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I'm working with ESC controllers which receive PWM signals that are very similar to those that control a standard Servo motor, i.e. a 50 Hz PWM signal (20 ms period) with duty cycle of 5-10% (1-2 ms on-time).

My question is why do servo motors (and most ESCs) use this particular protocol for setting the position (speed for ESCs)? Why not choose a faster frequency, something like 1kHz? Is there some fundamental reason for all servo motors to have agreed on this slow frequency?

I'm using an STM32 microcontroller to send the control signal to the ESCs so I can send some pretty fast and crazy looking signals, but even something as simple as an ATTiny85 operating at 8MHz can output a 1kHz PWM signal

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I can send some pretty fast and crazy looking signals,

It would not help. Send smart slow signals.

Why do servo motors ... use 50 Hz? vbl. duty cycle pulse @ 50Hz PWM rate

  • it's an old standard

The surge load current depends on the rotary position seek, step momentum load and rate. The inductance L/R rate is much faster, so it's not inductance.

  • mechanical inertia extends the seek time and surge current considerably up to 10x a rated linear or rotary motor load but then only for short durations.
  • 20ms is a good short duration for small servos, but maybe much less for low-mass-servos and much more, for heavy, servo-loads.

Reducing the step rate to 50Hz reduces;

  • the overhead on the uC to change pulse duration commands to set position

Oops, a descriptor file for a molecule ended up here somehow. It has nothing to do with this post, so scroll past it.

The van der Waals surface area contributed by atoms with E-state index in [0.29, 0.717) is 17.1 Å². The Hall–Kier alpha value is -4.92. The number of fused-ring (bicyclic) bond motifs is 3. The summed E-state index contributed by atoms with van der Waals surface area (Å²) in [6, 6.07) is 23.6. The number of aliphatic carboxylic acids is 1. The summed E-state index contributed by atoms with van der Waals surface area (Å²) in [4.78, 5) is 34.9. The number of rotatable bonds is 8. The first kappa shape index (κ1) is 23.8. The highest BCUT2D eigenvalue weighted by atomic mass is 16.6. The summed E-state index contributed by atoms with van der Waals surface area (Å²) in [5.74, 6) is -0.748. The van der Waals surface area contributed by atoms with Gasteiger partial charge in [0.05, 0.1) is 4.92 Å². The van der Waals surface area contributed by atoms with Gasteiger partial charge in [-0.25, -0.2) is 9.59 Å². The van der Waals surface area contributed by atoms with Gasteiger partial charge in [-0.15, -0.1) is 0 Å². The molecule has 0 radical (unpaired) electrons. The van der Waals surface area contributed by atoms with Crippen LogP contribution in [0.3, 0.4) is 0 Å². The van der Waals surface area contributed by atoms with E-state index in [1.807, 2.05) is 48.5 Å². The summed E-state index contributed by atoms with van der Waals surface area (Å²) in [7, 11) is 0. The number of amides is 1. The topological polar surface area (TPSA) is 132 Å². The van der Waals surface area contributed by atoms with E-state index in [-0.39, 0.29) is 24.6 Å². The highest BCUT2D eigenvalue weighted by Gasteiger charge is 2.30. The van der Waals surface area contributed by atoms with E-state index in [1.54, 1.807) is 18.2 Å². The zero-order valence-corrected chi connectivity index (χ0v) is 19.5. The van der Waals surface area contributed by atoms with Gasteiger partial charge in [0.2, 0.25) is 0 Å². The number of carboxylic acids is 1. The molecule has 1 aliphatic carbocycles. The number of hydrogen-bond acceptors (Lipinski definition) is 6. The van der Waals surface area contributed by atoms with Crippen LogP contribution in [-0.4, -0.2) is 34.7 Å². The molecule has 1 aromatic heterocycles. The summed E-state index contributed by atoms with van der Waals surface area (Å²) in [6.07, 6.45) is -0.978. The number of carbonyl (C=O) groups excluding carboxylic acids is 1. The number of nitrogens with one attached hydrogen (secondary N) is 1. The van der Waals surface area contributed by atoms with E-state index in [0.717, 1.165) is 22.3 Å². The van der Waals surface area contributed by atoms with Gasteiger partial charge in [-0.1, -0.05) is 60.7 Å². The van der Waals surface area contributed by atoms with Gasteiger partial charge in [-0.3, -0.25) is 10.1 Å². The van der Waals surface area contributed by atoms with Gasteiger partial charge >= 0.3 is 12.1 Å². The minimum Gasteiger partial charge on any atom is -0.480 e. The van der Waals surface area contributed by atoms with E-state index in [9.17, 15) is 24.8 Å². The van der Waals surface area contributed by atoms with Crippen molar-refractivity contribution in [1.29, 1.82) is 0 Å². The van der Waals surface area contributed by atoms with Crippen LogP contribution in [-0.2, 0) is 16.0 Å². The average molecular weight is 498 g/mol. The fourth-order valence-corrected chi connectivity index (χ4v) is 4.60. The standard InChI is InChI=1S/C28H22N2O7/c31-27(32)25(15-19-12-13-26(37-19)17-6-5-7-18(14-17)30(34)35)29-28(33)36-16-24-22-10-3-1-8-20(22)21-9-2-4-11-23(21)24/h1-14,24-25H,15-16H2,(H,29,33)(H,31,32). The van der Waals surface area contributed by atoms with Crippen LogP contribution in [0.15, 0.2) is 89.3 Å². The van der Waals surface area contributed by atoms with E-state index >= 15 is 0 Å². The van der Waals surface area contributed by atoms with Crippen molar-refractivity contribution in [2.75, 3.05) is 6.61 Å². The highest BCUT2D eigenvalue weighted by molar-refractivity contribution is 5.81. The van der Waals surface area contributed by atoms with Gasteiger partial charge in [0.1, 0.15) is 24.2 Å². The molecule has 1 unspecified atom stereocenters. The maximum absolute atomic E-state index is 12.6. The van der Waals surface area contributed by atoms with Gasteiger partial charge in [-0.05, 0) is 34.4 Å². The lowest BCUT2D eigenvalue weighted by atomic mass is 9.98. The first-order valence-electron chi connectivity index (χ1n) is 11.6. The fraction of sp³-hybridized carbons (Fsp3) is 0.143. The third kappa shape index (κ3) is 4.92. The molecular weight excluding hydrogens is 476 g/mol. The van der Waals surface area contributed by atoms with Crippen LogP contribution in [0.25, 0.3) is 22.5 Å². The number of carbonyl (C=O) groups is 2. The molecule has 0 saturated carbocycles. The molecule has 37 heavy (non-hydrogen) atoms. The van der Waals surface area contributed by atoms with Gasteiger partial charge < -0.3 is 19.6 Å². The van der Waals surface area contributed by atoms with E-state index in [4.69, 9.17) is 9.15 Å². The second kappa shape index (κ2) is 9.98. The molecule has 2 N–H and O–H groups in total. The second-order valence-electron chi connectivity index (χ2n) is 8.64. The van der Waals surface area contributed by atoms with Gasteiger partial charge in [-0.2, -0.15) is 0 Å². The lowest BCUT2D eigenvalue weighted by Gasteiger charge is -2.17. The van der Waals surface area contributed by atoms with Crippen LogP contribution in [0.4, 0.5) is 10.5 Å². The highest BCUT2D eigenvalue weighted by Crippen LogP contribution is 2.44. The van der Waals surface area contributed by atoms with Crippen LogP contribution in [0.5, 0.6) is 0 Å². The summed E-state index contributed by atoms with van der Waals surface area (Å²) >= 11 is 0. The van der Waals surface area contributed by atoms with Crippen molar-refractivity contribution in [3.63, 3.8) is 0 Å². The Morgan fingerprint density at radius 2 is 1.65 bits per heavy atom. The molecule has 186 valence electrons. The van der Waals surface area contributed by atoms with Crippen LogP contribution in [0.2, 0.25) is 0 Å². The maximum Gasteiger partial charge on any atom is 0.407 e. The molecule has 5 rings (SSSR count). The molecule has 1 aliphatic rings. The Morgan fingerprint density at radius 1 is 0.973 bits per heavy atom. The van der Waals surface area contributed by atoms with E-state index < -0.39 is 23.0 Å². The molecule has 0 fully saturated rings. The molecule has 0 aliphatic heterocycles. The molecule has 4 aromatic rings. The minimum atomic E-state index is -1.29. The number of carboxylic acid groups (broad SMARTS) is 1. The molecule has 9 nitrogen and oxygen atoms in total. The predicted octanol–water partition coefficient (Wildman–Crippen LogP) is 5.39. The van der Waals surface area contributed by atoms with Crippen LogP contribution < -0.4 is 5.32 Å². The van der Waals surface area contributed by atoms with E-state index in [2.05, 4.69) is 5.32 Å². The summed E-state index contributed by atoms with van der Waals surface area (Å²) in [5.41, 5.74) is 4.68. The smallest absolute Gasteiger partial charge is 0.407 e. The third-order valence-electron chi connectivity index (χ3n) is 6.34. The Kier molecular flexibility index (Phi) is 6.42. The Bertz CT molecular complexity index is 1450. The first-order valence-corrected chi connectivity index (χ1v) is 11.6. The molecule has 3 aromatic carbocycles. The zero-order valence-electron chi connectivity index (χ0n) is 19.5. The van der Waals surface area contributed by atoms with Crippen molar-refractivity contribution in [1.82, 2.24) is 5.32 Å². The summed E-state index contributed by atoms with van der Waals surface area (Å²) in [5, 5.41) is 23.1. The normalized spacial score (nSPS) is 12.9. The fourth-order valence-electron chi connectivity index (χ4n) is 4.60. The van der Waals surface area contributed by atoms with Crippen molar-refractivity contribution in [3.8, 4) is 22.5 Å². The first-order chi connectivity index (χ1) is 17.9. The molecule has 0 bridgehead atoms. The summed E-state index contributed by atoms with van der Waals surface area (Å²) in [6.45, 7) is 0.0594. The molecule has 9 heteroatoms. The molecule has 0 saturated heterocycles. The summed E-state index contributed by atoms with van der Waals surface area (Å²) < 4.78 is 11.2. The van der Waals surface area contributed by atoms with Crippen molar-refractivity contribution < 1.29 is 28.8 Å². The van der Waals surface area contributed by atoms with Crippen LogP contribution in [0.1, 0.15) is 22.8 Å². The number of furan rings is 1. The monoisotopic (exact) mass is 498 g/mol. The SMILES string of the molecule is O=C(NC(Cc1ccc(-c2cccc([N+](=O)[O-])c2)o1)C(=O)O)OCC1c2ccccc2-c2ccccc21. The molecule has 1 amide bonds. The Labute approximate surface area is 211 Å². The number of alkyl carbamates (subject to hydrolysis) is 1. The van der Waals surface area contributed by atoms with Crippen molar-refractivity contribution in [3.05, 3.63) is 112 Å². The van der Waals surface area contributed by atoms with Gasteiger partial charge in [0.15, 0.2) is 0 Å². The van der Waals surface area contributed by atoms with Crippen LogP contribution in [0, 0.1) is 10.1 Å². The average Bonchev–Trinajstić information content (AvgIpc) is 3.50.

• increases the duration for surge currents to provide torque to seek and settle quickly
  • allows the internal compensation filter to regulate arrival stability and better than the host.
  • 20 ms is a fast as a hobby servo can seek
    • so there is no benefit to executing PWM seek rates any faster.
  • if you wanted the servo to be <20ms instead, you may have to modify the deadtime inside the servo.
  • if you wanted the servo to be FM wireless, < 20ms may exceed the FM sidebands limited for Servo channels and adjacent channel interference so that violates the FCC specs on servo FM channels for remote control.

- send shorter seeks every 20ms to reduce surge current for a long robotic move, so it takes longer.

  • everything is a tradeoff between seek time and surge current.
    • This includes peak acceleration and braking, peak velocity, seek torque and seek time.

schematic

simulate this circuit – Schematic created using CircuitLab

Since the early 1990's servos have used a de-facto standard pulse width modulation technique to control the position of the output shaft. Although the invention may have been much earlier. Small Floppy and HDD's used a serial pulse Step count and direction interface for servo starting in the 70's which required 2 signals and a seek_complete response.

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    \$\begingroup\$ The hobby servos that this post probably refers to do not achieve any possible position in 20ms. Far from it. So the servo will get multiples of the same position before reaching it, anyways. Is there something inherent in a higher freq that would force higher surge currents? RC servos go full power for as long as it takes, no matter the distance to the new position \$\endgroup\$ – loonquawl Sep 24 '18 at 14:59
  • \$\begingroup\$ 20ms was a typo 50ms is probably the fastest stable short seek but based on the OP's previous question, battery surge current is an issue that causes uC to reset. I was an HDD servo test engineer for a long time so I understand \$\endgroup\$ – Sunnyskyguy EE75 Sep 24 '18 at 15:01
  • \$\begingroup\$ Make that the late 1970s at least. \$\endgroup\$ – Brian Drummond Sep 24 '18 at 20:06
  • \$\begingroup\$ Yes for production, R&D took a few years. For 8” but IBM started in ‘67 \$\endgroup\$ – Sunnyskyguy EE75 Sep 24 '18 at 20:07
  • \$\begingroup\$ Tony - I'm thinking that you may have misunderstood the question. You keep referring to "50ms" in your answer - standard RC servo pulse train has a period of approximately 20ms (50 Hz). This period has absolutely NOTHING to do with the actual PWM (if any) driving the motor - it simply contains the control signal pulse that controls the servo. \$\endgroup\$ – Dwayne Reid Sep 25 '18 at 0:05